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So Much of Me Wanted to Attract Attention with a Headline: Grammer Tits for Recruiters

But I don’t I have the balls!

What I do have the gutts to surgest, though, is that Im pretty disgusted by the following statt;

92% of recruiters do NOT get their job adverts prooffed

Were doing alot of work around job adverts with our clients right now.  We’ve found out that only 1 in 5 recruiters in the UK have ever received job advert training (at some point in they’re career as a recruiter).  Not a nice stat!

We also hear statements from recruiters like:

  • I have crap application rates – either crap applicants or low numbers
  • Why don’t people read the advert before applying?
  • I don’t advertise anymore as it takes too long and I get crap results

 And from recruitment leaders (face palming)

  • My recruiters can’t spell!

 (…and the same recruiters post poorly written adverts, when no-one is looking, with no keywords, poor grammar, and there boring.  They’re adverts are simply pimped job specs (written by HR teams who have no idea about the role they are recruiting for), added to a LinkedIn status update when the talent is at work too busy to log in to LinkedIn at look at their home fead).

Are Recruiters Illiterate?

No! But I often see great example of this on line:

  • Isle of White – it exists, but not off of the south coast of england
  • Socail Workers – trust me, if you can’t get their job title right, any claims you have of being a specialist in their sector will fall on deff ears
  • Accountant’s job in Surrey
  • IT Manager roll in manchester

Apostrophe Abuse – It's the Cats Whiskas

Yes, I am a grammar nazi (I feel good about myself when I spot a typo).  When I see an apostrophe in the wrong place (cat’s, countrie’s, job’s) I remember my secondary school teacher Mr Jarvis and box analysis, comprehension and the cane if I got it wrong (the good old days’!)

Impossible Grammar for Recruiters

But lets’ face it, the world would be a much better place if grammar wasn’t explained in such complex terms.  Often the site’s out there devoted to great grammar are almost impossible to reed (irony!)

Three Cool Tools for Recruiters Who Want to Be Better Writers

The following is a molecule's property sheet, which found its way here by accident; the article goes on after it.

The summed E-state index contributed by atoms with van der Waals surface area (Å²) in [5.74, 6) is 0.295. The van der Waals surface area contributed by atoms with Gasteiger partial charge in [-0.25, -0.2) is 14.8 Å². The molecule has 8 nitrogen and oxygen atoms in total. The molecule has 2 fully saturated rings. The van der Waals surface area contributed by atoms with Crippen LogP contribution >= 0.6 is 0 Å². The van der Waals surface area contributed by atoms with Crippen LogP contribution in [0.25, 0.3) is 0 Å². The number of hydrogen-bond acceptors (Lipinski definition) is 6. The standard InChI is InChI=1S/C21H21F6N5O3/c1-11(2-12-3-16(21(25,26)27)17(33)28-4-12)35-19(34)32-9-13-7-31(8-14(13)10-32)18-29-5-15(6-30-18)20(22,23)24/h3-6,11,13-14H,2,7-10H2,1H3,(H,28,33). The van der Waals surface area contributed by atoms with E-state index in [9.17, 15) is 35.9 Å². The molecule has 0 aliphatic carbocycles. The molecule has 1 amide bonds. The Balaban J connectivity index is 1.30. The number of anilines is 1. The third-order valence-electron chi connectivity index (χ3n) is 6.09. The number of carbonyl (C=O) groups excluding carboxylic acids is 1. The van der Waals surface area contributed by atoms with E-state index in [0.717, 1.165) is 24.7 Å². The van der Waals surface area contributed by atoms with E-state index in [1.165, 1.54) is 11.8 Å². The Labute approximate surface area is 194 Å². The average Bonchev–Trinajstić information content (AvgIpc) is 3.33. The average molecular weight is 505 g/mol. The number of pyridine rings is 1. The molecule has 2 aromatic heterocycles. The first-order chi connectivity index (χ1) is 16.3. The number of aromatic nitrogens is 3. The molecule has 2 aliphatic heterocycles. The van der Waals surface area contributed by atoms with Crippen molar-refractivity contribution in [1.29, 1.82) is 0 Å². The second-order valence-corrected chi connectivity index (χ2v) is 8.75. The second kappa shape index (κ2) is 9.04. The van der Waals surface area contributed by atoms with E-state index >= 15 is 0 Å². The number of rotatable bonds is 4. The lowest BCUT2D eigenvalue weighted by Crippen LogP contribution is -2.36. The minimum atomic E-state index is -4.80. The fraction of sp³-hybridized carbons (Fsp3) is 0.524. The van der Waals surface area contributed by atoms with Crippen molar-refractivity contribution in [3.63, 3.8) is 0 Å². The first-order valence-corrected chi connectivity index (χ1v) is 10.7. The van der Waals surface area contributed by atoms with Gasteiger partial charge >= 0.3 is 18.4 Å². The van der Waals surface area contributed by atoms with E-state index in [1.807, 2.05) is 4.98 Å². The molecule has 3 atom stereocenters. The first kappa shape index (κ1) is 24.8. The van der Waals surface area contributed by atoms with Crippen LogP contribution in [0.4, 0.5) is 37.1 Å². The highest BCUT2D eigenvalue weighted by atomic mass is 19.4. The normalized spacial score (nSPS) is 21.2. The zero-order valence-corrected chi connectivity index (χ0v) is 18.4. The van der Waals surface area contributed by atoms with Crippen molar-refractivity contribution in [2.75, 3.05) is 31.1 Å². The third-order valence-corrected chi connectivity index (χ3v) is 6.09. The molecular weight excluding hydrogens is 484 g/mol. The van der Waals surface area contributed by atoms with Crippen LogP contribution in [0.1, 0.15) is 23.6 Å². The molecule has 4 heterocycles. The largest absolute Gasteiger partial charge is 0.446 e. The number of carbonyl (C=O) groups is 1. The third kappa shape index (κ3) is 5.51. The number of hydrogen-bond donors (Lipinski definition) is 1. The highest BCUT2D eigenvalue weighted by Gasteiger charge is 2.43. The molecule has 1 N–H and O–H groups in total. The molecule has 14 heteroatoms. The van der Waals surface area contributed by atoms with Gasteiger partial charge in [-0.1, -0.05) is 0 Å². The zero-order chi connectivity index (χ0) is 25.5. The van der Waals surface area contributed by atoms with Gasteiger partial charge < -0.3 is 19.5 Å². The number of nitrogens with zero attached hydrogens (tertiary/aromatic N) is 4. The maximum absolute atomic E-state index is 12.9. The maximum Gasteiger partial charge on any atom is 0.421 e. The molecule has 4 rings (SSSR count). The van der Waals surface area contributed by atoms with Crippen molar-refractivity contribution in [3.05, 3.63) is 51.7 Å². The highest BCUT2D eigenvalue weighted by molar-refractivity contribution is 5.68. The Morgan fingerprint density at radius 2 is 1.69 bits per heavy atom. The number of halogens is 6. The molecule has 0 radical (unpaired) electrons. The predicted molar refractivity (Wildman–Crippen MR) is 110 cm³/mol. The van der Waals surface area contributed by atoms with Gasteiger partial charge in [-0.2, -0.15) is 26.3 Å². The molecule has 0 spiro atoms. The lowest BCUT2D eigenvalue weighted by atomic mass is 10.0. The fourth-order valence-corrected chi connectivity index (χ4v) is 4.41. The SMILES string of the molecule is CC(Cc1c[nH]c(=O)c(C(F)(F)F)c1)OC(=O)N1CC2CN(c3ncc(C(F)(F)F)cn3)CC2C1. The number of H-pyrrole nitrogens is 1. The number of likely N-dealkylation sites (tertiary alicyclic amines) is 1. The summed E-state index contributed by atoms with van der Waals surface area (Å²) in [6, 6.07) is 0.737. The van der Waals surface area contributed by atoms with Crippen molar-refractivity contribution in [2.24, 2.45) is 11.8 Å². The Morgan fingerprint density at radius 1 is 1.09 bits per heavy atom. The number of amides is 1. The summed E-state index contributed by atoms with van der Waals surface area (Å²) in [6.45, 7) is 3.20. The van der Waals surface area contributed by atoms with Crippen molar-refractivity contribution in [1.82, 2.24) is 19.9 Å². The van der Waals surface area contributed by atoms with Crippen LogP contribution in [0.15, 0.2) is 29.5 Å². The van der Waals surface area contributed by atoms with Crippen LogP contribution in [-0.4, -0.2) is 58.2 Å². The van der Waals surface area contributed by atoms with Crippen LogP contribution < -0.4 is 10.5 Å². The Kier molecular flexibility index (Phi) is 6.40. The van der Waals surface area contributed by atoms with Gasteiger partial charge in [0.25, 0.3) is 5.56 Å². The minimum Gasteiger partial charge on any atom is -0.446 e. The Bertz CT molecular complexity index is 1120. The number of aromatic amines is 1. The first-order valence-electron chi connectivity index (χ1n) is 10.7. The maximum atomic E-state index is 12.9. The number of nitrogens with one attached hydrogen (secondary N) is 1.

I get that you have all been to school and may not want to openly admit that you didn’t get some, let’s face it, prettie technical grammer rools.  I have 3 cute bits of tech for you to help you and some websites to hopefully help you get this cracked:

  • Title Capialization – you are literally seconds away from getting the capitals in a title in the right place in your proposals and job adverts – be sure to use “Chicago” style
  • Ginger spell and grammar checker – I created a short video on this and my team and I use it regularly to help with social media spelling and grammar
  • Grammarly is pretty cute. Grammarly’s Chrome browser extension helps you write mistake-free in Gmail, Facebook, Linkedin, and anywhere else you write on the Web.

 And a couple of websites to add to your internet favorites / book-marks

 And some fun:

Health Warning for Curry Loving Recruiters

cilantro / coriander!

Be careful to ensure that any checkers you use are set to speak your language.  There are often massive differences between US and UK English (licence / license / favorite / favourite / organise / organize)

Spot any Deliberate Mistakes?

How many errors did you spot in the blog?  How did it slow down your reading of the blog?  If you didn’t know that the errors were deliberate would you think any les of me?  Spot at least ten and you get a free desert with your main cause...

 

(Thanks UK Recruiter for publishing this post)

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Comments

  1. I sometimes wonder if I should bother applying when the job advert contains poor grammar or spelling. I'm in aircraft maintenance, so perfection (or something darned close) is expected. I'm suspicious of organisations that can't even post a job opening without making errors.

    Rob Bolvin

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